Wanna work out your arms harder, better, faster, stronger? Try these three moves.
Beyond just wanting to be able to carry your groceries home from Trader Joe’s or feng shui-ing your living room in a manic episode without pulling a muscle, building upper-body strength will help to improve your posture, enhance your mobility, build a sturdy core and help you avoid pain and injury.
To do so, fitness experts revealed that you only need to focus on three types of movements to get going: pushes, pulls and isometric holds.
“Push” workouts include exercises like chest presses, lateral raises and overhead shoulder presses while “pull” workouts include bicep curls, rows and chin-ups.
Meanwhile, when you need to slow down, isometric holds work as you keep your body steady in a position for a set amount of time — planks and overhead holds will do the trick.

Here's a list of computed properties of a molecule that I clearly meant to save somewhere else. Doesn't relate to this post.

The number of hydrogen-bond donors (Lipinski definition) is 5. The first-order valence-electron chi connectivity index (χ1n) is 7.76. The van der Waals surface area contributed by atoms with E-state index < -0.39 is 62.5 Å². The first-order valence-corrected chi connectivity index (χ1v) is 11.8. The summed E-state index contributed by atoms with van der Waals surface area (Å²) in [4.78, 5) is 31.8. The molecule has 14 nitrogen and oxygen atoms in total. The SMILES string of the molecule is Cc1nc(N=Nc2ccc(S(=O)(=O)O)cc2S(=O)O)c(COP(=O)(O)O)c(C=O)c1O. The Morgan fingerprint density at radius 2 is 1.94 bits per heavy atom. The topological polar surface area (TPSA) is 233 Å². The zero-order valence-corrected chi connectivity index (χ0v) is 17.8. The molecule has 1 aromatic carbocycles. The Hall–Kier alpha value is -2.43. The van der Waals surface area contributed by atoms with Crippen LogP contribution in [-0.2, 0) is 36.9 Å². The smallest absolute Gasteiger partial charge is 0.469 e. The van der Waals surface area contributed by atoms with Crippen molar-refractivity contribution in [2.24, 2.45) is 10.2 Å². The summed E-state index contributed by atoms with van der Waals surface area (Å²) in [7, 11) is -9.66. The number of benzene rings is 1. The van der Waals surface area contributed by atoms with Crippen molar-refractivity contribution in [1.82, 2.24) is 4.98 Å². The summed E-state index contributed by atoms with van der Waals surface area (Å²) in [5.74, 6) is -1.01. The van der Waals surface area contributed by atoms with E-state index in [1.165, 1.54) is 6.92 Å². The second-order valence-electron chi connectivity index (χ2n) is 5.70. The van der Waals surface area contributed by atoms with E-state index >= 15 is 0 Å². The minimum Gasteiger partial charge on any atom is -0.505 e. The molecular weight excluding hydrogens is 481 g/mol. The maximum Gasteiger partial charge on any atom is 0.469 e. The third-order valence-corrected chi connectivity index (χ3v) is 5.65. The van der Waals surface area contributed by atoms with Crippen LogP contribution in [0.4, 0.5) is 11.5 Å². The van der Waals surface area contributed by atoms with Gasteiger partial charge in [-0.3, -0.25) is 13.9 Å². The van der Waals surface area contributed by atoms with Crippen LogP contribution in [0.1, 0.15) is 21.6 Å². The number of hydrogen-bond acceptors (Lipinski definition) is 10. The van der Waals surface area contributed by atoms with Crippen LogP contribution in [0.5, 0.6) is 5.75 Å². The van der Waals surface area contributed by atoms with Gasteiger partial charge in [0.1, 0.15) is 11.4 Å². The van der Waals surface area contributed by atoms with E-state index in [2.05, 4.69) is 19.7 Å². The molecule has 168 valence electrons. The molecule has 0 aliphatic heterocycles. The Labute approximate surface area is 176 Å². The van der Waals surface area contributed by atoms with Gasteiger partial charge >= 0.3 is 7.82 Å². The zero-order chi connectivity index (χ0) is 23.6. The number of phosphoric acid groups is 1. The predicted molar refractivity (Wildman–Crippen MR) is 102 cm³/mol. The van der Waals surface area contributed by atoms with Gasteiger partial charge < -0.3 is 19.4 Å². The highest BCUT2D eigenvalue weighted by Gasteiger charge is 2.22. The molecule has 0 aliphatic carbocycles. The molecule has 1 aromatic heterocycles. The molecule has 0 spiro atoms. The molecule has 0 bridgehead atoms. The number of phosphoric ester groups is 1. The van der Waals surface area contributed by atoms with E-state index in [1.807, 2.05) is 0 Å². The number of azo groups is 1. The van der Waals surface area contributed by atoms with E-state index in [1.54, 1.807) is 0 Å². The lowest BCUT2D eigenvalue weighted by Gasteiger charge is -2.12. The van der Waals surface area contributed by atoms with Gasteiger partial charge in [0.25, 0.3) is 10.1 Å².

The low-impact exercises work to build muscular strength and endurance as the muscles tighten or contract certain muscle groups while being held in a static position.
And while most of these exercises can be done with weights, they can also be effective without them, too.
A mix of these movements will help to target the muscles in your shoulders, back, chest, core, biceps and triceps.
One of the best and easiest ways to hit the toning trifecta is to do circuit training, rotating through various exercises targeting different parts of the body.
“I’m a big fan of circuits because they enable you to keep moving through the workout at a reasonable pace,” Keri Harvey, certified personal trainer and pain-free performance specialist at Form Fitness Brooklyn, told Women’s Health.
“You can group three of your exercises together into a circuit. Once you’ve gone through the first set of all three, you rest and then restart.”
However, experts advise fitness fanatics and newbies alike to remember to maintain good form, actively contract their muscles, focus on their breathwork and not push themselves past their limit.
“Just remember to take your time in the movements and really pay attention to connect with the muscles being used,” Harvey recommends.